Week Beginning Monday 11th February 2018


  • MARCH 2019 – £170.10/T (£0.25 HIGHER ON THE WEEK)
  • MAY 2019 – £171.80/T (DOWN £0.20/T ON THE WEEK)
  • NOVEMBER 2019 – £153.10/T (DOWN £0.90/T ON THE WEEK)
  • MAY 2020 – £157.95/T (DOWN £2.65/T ON THE WEEK)




MONDAY 4TH FEB – 1.1415

MONDAY 28TH JAN – 1.1577


The grain market remained subdued last week ahead of a key information release on Friday (8th Feb). In the meantime, a lack of both news and weather changes to inspire markets to move in either direction has encouraged the market to drift lower.


Due to the “lapse in federal funding”, there was no monthly update from the USDA in the form of the WASDE. February’s report was however released on Friday afternoon (8th Feb) and a few key points for the current trading season (2018/2019) are listed below:


  • Global production is increased by 1.3M/T on December’s figure to 734.75M/T.
  • There were no changes to Australian wheat production – forecast at 17M/T, but wheat exports were slightly reduced by 0.5 M/T to just 1M/T.
  • Russian wheat production is increased by 1.6M/T to 71.6M/T. Exports are increased by 0.5M/T.
  • There are no changes to EU production, import or export figures.


  • Global production is generally unchanged, but global ending stocks are slightly increased to 309.78M/T from 308.8M/T.
  • US production is reduced to 366.3M/T from 371.52M/T.
  • Brazilian production and exports are unchanged.
  • Argentinian production is increased to 46M/T from 42.5 M/T. Exports are increased by 1M/T to 29M/T.
  • There are no changes to EU imports.


  • Production for Brazil is lowered 5M/T due to the ongoing dryness in parts of the South and Centre-West regions. Exports are reduced by 1.5M/T.
  • Production for Argentina is lowered 0.5M/T to 55M/T due to a reduction in harvested area which is partly offset by an increase in yield.
  • Chinese soybean imports are reduced by 2M/T to 88M/T.


Information regarding winter wheat and canola seedings for the US, courtesy of the USDA, was also released on Friday (8th February). This confirmed that:

“The planted area for harvest 2019 is estimated at 31.3 million acres, down 4% from 2018 and down 4% from 2017. This represents the second lowest US average on record. Seedings, which began in early September, fell behind the five-year average seeding pace in early October and remained behind the five-year average seeding pace for the duration of the planting season. Seeding was mostly complete by the 11th November”.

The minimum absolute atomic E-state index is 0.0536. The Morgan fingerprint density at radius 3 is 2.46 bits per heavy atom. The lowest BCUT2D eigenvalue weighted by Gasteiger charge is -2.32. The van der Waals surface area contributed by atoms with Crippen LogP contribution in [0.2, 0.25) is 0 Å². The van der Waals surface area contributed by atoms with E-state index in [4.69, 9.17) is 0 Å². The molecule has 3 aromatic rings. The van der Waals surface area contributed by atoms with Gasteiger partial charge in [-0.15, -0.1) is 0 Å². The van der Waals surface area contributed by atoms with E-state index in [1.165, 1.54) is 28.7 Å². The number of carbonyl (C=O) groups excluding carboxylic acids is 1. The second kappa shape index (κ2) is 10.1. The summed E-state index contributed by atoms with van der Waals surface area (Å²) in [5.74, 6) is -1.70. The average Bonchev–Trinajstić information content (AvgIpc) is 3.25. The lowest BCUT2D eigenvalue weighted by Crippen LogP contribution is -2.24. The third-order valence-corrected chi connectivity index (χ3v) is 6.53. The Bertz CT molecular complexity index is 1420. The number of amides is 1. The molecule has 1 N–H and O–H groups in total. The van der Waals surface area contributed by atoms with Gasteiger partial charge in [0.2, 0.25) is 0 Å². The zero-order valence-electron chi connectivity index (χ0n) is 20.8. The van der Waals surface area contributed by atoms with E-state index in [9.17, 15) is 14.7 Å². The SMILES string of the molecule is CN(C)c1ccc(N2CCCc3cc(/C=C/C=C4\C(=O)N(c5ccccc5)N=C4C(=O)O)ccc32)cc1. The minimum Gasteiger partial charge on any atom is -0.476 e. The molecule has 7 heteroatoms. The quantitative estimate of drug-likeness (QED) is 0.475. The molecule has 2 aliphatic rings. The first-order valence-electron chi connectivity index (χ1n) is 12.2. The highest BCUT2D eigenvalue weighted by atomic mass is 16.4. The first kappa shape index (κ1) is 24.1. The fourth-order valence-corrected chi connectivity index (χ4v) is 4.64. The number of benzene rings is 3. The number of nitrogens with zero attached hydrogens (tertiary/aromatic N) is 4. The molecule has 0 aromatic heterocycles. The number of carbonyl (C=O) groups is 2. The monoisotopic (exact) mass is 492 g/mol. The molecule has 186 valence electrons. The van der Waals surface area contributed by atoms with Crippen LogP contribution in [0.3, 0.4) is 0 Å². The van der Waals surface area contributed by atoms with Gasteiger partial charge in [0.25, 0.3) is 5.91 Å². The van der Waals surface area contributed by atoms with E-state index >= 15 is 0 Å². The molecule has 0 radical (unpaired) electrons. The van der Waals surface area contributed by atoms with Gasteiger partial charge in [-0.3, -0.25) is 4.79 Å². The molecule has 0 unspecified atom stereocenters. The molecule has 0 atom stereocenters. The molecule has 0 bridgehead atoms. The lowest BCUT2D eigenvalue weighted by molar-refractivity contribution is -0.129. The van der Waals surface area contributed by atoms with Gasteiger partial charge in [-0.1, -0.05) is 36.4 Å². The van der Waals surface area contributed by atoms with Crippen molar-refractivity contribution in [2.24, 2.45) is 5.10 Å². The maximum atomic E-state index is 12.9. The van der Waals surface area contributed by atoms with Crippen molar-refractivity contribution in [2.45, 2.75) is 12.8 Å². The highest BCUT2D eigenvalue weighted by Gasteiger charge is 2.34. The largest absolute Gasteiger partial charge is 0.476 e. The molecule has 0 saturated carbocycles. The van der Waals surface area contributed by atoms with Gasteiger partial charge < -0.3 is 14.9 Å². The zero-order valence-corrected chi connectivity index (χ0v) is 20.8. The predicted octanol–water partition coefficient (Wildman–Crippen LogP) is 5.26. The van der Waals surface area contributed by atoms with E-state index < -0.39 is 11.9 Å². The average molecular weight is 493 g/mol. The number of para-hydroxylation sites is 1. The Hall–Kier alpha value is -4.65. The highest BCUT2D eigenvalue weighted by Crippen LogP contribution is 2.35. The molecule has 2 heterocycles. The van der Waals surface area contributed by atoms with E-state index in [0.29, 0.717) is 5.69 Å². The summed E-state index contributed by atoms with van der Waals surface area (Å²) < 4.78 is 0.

Although both reports were highly anticipated, trade reaction to the information has been minimal. With the reports being delayed, the trade appears to have drawn information from other sources into their assumptions and the reports on Friday didn’t reveal anything too different. If anything, the new crop market is marginally firmer, and end-user demand is much better this morning now that the numbers are out of the way.

Feed wheat for spot collection continues to be offered at £170.00/T ex-farm, with £175.00/T ex-farm offered for July collection. As for feed barley, a significant lack of end-user demand coupled with plentiful supplies held in commercial stores has added significant pressure to ex-farm values over the past few weeks. £155.00/T ex-farm for March collection currently looks like a big price.


As for the new crop, £147.00/T ex-farm is offered for harvest collection. Again, almost £30.00/T separates the old and new crop feed wheat values at the moment – a gap which will have to narrow at some point over the coming months. With supply and demand being nicely balanced in the short term, logic would suggest that the old crop should get cheaper before the new crop gets more expensive, particularly when you consider how well winter wheat crops look throughout the Northern Hemisphere.


According to AHDB, the amount of cereals used in GB animal feed production reached a record high in the first six months of the current 2018/2019 trading season. Total cereal usage between July and December last year was 3.3 million tonnes, an almost 90,000 tonne increase from the same period last year.

They added that “a key reason for this rise is the increasing use of maize in GB animal feed production”. Looking specifically at maize corn, 282,600 tonnes was used between July and December 2018. During the same period the year previous, 112,100 tonnes of maize was used.

A key reason for this rise has been the price competitiveness of imported maize over domestic wheat and barley in recent months. Locally, the above numbers are no real surprise given the amount of imported maize at the docks in the North of England.

Domestic barley prices have fallen recently, with the average price reaching around £155.00/T ex-farm, a £15.00/T discount to feed wheat. According to AHDB, this puts domestic feed barley at a discount to any origin imported maize, which is currently valued at £160.00/T ex the dock. This could represent an opportunity for those who can physically switch to using more barley in the feed ration going forward.

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